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Conservationists challenge hydroelectric's reputation as a clean energy source

Arizona’s largest reservoirs generate electricity for a number of western states and are widely considered sources of clean energy. But conservationists are beginning to question how clean that power is.

Although hydroelectric power does not generate greenhouse gasses, researchers have found that large reservoirs emit methane. One study showed that Lake Powell greenhouse gasses were roughly half those of a natural gas power plant, while Lake Mead’s were on par with a coal-fired station.

Gary Wockner is with the nonprofit Save the Colorado, which has asked the Environmental Protection Agency to use the findings in its climate change reports.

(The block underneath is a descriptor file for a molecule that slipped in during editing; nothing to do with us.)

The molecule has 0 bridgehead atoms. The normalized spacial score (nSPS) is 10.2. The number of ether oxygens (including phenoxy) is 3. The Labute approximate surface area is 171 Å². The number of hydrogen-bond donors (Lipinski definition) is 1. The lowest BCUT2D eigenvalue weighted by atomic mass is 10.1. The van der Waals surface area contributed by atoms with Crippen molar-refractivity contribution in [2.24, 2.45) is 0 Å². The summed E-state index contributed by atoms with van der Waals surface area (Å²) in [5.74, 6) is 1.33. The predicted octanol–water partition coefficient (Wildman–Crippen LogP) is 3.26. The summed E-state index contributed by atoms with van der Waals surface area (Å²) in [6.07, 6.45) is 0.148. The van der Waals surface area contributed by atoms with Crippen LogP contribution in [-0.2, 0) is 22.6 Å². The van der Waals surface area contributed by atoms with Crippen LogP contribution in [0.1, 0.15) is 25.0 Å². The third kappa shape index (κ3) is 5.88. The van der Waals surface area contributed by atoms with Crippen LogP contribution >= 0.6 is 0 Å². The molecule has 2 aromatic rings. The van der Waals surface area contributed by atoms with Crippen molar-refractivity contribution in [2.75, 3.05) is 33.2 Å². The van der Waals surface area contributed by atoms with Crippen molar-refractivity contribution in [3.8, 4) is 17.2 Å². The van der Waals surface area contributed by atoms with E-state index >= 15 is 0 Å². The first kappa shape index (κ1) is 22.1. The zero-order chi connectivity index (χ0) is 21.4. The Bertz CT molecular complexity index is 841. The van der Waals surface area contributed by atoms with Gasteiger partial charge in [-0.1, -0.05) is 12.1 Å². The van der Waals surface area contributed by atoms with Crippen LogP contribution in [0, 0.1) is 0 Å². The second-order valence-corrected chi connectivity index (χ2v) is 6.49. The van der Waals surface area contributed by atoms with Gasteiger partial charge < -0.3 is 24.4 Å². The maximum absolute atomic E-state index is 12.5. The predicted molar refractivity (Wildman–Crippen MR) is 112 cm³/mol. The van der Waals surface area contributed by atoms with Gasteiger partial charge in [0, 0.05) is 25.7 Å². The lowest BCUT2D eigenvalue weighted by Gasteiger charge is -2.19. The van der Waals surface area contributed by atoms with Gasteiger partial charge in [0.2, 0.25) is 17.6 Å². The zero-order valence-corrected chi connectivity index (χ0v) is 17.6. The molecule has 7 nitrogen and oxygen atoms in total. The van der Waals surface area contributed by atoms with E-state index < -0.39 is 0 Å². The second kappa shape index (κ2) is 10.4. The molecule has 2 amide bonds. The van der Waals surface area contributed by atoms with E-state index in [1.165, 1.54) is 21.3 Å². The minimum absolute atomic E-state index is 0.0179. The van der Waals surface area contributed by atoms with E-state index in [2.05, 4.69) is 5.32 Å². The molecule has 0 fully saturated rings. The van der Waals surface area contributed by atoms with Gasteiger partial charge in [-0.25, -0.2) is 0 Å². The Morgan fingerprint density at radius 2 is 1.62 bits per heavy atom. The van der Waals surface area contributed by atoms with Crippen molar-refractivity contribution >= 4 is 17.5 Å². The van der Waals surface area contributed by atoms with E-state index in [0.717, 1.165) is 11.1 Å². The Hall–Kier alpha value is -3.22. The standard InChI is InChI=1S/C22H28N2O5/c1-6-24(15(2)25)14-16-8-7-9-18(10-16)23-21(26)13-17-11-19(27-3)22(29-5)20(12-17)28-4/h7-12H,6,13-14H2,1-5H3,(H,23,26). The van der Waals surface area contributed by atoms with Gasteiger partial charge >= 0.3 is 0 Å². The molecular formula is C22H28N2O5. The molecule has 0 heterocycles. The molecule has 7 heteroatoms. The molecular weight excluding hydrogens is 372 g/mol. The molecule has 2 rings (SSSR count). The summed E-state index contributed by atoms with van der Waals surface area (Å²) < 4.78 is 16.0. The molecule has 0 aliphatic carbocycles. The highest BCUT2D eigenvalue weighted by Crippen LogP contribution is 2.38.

"The fundamental issue is that although hydro power does look from the eye to be clean, there’s a lot going on beneath the surface. Whenever vegetation, or any kind of organic material, decomposes, it decomposes and emits carbon and methane,” Wockner said.

Save the Colorado was part of a coalition of environmental groups that sent a petition to the EPA, which was signed by more than 140 conservation groups.

Ron Dungan was a senior field correspondent at KJZZ from 2020 to 2024.